I and my family came to the valley in late 1970, after one of the big factors that caused a very rapid decline in the wild bird population had already occurred. I refer to the severe winter of 1963-64 snow, freezing and icy winds lasted over two months and icy snow was still in some places until June. I think the worst hit wild bird was the Grey Partridge, thousands froze to death from starvation and until this day it is quite a rare sight to see a covey of Partridge. For many years, shooting and game syndicates refrained from shooting them.
The hedgerow birds suffered losses with the decline of the Shire Horse. Tractors took over most land work and as they got bigger and more powerful miles of hedgerows were ripped out to make fields bigger. Habitats of the Greenfinch, Bullfinch, Hedge Sparrow (or Dunnock), Linnet and Yellow Hammer to name a few were lost forever. Years ago every village and hamlet had their own roadman to keep country lane verges tidy. The majority of these men were nature lovers and very often if a patch of grass verge was left, you could guarantee that a Yellow Hammer or Meadow Pipit was nesting there. Then along came the tractor and mower to tidy the verges, so away went the nests of these birds that the old roadman would have preserved.
Dutch Elm Decease was another killer of the bird population. Most Elm trees had holes and loose bark, ideal nesting places for the Tree Creeper, their disappearance also aided the decline of the Tree Sparrow, Starling, Owls and to some extent Jackdaws.
Old barns and sheds that housed livestock during the winter have disappeared from the landscape and so Barn Owl numbers fell, the Stock Dove was another victim.
Game keepers were employed by landowners and shooting syndicates to look after the game birds, so they did not like birds of prey on their patch, they virtually had a licence to kill them. Nowadays with the new government laws making it an offence to kill birds of prey we have seen a significant increase in their population. Buzzards can now be seen every day in the Valley. The gamekeeper also controlled egg stealing birds, Jays, Carrion Crow and Magpie were not welcome on his patch. These three birds have increased over the last thirty odd years. So is this another reason why our songbird population has declined?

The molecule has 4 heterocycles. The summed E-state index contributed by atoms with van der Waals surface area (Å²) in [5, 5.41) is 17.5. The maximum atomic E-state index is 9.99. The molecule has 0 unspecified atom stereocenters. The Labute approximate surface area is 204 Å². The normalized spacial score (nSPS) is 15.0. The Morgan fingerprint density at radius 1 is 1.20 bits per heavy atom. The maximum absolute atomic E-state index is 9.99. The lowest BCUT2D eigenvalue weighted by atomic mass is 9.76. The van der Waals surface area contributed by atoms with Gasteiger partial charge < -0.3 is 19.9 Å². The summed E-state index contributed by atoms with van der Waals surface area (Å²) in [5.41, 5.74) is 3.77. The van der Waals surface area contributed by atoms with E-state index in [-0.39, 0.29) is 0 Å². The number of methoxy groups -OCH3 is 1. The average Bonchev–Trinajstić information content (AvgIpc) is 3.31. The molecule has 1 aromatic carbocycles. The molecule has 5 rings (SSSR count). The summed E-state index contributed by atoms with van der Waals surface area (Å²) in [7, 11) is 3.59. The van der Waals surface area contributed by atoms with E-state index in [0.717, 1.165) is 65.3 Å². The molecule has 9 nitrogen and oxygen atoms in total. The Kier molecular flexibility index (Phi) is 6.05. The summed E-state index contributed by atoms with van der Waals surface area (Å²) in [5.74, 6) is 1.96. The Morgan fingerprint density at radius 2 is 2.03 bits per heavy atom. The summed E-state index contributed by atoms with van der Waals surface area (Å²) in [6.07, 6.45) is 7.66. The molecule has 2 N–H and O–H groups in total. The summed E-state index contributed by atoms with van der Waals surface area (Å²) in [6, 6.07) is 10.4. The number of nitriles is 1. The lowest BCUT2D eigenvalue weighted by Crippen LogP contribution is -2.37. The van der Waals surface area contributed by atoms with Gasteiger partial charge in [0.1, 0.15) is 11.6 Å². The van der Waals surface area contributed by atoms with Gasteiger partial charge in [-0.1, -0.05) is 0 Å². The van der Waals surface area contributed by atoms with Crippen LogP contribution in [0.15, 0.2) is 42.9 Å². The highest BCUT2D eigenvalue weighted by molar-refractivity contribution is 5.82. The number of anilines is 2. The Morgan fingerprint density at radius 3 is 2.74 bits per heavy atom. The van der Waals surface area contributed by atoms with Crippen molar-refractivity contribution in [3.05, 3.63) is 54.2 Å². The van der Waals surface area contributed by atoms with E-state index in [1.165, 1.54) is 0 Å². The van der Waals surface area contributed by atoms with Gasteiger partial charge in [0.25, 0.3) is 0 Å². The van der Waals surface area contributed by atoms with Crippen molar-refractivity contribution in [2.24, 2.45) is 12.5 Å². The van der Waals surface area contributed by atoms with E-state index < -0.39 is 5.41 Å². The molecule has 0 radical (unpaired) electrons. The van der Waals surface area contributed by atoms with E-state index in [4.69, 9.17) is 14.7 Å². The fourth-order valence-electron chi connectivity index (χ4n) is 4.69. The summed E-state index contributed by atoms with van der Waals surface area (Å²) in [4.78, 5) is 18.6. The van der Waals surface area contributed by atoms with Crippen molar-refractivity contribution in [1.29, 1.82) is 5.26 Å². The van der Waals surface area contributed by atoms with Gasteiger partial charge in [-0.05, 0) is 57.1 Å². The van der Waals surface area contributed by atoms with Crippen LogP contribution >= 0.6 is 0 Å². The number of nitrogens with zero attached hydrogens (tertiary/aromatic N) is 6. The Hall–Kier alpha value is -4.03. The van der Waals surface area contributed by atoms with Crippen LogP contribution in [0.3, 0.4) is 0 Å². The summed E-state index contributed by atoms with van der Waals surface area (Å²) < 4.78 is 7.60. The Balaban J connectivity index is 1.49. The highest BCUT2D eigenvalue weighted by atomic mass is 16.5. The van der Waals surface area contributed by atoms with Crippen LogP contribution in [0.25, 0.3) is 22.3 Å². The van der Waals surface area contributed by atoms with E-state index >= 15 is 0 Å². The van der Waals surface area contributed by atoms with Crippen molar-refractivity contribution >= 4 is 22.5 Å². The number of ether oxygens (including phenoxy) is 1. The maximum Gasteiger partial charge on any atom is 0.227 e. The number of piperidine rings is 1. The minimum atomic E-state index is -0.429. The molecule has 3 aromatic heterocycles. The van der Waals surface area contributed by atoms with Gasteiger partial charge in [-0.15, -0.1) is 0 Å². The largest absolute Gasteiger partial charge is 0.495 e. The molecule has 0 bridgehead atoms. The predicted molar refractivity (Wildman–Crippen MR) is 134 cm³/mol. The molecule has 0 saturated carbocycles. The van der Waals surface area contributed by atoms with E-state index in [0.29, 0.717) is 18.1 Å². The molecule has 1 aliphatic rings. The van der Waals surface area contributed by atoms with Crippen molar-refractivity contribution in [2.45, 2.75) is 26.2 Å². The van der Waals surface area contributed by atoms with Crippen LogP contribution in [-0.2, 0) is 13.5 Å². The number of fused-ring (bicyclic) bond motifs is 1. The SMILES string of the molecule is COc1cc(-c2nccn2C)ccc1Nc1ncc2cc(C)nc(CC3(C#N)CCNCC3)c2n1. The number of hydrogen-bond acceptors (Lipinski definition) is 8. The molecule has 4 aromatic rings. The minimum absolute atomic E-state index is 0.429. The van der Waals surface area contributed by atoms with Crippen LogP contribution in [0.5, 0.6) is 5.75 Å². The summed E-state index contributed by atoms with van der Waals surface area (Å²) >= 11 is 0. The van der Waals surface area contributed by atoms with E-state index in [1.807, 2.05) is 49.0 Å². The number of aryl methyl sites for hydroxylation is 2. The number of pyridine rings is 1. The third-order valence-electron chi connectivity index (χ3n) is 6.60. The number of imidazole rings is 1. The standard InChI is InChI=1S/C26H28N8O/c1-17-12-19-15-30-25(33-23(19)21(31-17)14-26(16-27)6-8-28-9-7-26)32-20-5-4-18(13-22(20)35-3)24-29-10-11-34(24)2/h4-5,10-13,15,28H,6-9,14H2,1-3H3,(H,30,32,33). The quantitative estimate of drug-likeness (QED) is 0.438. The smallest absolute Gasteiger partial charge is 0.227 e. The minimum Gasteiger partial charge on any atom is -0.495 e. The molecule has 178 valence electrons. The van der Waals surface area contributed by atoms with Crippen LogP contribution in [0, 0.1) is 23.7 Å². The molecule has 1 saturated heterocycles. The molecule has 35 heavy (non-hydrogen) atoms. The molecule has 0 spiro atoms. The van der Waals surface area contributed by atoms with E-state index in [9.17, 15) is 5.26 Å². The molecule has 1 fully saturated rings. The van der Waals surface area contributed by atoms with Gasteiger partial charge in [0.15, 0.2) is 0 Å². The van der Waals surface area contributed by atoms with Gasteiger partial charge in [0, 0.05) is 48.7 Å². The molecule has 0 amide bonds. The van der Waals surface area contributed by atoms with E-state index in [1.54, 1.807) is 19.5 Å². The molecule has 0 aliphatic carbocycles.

A new bird to the valley is the Red Kite, introduced to Savernake Forest in the late Nineties. It can now be seen on occasions hunting across our valley. A bird that made its own way into Wiltshire was the Collared Dove, breeding for the first time in Norfolk in 1952 it gradually spread across the country and arrived here in the late Sixties, now it is one of our most common birds.
A lot of fields in the valley are now ‘set-aside’, these are uncultivated and so may increase the nesting of Lapwing, Skylark, Corn Bunting and Meadow Pipit. Some landowners in conjunction with the RSPB are sowing wild plants to encourage these species. Other landowners are planting tree plantations and new hedgerows, this hopefully will help to increase the numbers of Yellow Hammer, Linnet, Bullfinch and Whitethroat. The banning of hedge cutting during the nesting season should also help, it is now an offence to destroy and disturb nesting birds in this way.
This valley of ours has a wide range of habitats. Woodlands support five of the British owls, along with birds of prey, Nightjar and Woodcock. Downland, fields and hedgerows as already mentioned. The river and meadow land have Duck, Coot, Moorhen, Little Grebe and Snipe and a few areas of reed bed for Reed Bunting, Reed Warbler, Sedge Warbler and Willow Warbler.
This changing face of bird life in the Valley is as I see it and is my own personal view – as a keen feeder of our feathered friends.
article by Derek Hartshorn